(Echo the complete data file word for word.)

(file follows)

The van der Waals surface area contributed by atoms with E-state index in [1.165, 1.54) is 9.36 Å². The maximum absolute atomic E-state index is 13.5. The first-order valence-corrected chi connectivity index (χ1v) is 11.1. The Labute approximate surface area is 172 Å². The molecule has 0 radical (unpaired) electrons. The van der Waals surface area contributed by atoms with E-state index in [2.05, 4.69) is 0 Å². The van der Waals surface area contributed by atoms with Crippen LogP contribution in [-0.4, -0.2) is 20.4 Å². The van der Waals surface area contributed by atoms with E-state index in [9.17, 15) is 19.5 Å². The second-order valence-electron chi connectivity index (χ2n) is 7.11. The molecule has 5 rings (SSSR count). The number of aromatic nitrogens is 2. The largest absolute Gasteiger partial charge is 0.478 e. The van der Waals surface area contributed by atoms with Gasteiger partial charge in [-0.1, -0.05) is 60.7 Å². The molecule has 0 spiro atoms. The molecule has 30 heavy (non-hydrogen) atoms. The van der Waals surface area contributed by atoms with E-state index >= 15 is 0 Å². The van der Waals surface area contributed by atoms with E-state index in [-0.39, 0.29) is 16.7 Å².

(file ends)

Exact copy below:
The van der Waals surface area contributed by atoms with E-state index in [1.165, 1.54) is 9.36 Å². The maximum absolute atomic E-state index is 13.5. The first-order valence-corrected chi connectivity index (χ1v) is 11.1. The Labute approximate surface area is 172 Å². The molecule has 0 radical (unpaired) electrons. The van der Waals surface area contributed by atoms with E-state index in [2.05, 4.69) is 0 Å². The van der Waals surface area contributed by atoms with Crippen LogP contribution in [-0.4, -0.2) is 20.4 Å². The van der Waals surface area contributed by atoms with E-state index in [9.17, 15) is 19.5 Å². The second-order valence-electron chi connectivity index (χ2n) is 7.11. The molecule has 5 rings (SSSR count). The number of aromatic nitrogens is 2. The largest absolute Gasteiger partial charge is 0.478 e. The van der Waals surface area contributed by atoms with Gasteiger partial charge in [-0.1, -0.05) is 60.7 Å². The molecule has 0 spiro atoms. The molecule has 30 heavy (non-hydrogen) atoms. The van der Waals surface area contributed by atoms with E-state index >= 15 is 0 Å². The van der Waals surface area contributed by atoms with E-state index in [-0.39, 0.29) is 16.7 Å².